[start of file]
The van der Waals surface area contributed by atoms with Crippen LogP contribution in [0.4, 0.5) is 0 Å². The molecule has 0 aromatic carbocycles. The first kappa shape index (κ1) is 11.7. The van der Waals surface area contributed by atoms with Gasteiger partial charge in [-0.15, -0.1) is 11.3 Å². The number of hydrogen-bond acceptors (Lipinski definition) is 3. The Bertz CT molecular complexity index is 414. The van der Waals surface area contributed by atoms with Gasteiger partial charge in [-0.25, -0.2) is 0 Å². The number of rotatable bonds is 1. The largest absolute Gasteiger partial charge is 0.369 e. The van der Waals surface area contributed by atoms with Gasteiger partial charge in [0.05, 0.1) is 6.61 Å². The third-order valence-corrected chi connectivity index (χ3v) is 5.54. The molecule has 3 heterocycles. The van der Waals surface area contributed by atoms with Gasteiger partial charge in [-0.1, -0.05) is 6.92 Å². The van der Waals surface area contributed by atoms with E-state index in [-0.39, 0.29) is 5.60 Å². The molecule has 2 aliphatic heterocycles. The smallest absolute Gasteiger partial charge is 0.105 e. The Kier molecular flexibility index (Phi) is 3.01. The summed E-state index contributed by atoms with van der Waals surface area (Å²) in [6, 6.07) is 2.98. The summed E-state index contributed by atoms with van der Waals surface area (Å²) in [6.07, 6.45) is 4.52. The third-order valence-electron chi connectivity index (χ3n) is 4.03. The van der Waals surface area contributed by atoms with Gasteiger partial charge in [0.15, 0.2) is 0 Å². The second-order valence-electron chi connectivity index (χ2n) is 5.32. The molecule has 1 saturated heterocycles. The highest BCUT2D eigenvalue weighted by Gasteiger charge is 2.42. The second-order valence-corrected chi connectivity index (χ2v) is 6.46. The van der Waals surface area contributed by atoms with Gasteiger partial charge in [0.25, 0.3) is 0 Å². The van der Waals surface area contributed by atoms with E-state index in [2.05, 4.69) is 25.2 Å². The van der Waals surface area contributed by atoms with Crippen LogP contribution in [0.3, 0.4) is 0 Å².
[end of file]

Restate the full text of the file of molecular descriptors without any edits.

The van der Waals surface area contributed by atoms with Crippen LogP contribution in [0.4, 0.5) is 0 Å². The molecule has 0 aromatic carbocycles. The first kappa shape index (κ1) is 11.7. The van der Waals surface area contributed by atoms with Gasteiger partial charge in [-0.15, -0.1) is 11.3 Å². The number of hydrogen-bond acceptors (Lipinski definition) is 3. The Bertz CT molecular complexity index is 414. The van der Waals surface area contributed by atoms with Gasteiger partial charge in [-0.25, -0.2) is 0 Å². The number of rotatable bonds is 1. The largest absolute Gasteiger partial charge is 0.369 e. The van der Waals surface area contributed by atoms with Gasteiger partial charge in [0.05, 0.1) is 6.61 Å². The third-order valence-corrected chi connectivity index (χ3v) is 5.54. The molecule has 3 heterocycles. The van der Waals surface area contributed by atoms with Gasteiger partial charge in [-0.1, -0.05) is 6.92 Å². The van der Waals surface area contributed by atoms with E-state index in [-0.39, 0.29) is 5.60 Å². The molecule has 2 aliphatic heterocycles. The smallest absolute Gasteiger partial charge is 0.105 e. The Kier molecular flexibility index (Phi) is 3.01. The summed E-state index contributed by atoms with van der Waals surface area (Å²) in [6, 6.07) is 2.98. The summed E-state index contributed by atoms with van der Waals surface area (Å²) in [6.07, 6.45) is 4.52. The third-order valence-electron chi connectivity index (χ3n) is 4.03. The van der Waals surface area contributed by atoms with Gasteiger partial charge in [0.15, 0.2) is 0 Å². The second-order valence-electron chi connectivity index (χ2n) is 5.32. The molecule has 1 saturated heterocycles. The highest BCUT2D eigenvalue weighted by Gasteiger charge is 2.42. The second-order valence-corrected chi connectivity index (χ2v) is 6.46. The van der Waals surface area contributed by atoms with Gasteiger partial charge in [0.25, 0.3) is 0 Å². The van der Waals surface area contributed by atoms with E-state index in [2.05, 4.69) is 25.2 Å². The van der Waals surface area contributed by atoms with Crippen LogP contribution in [0.3, 0.4) is 0 Å².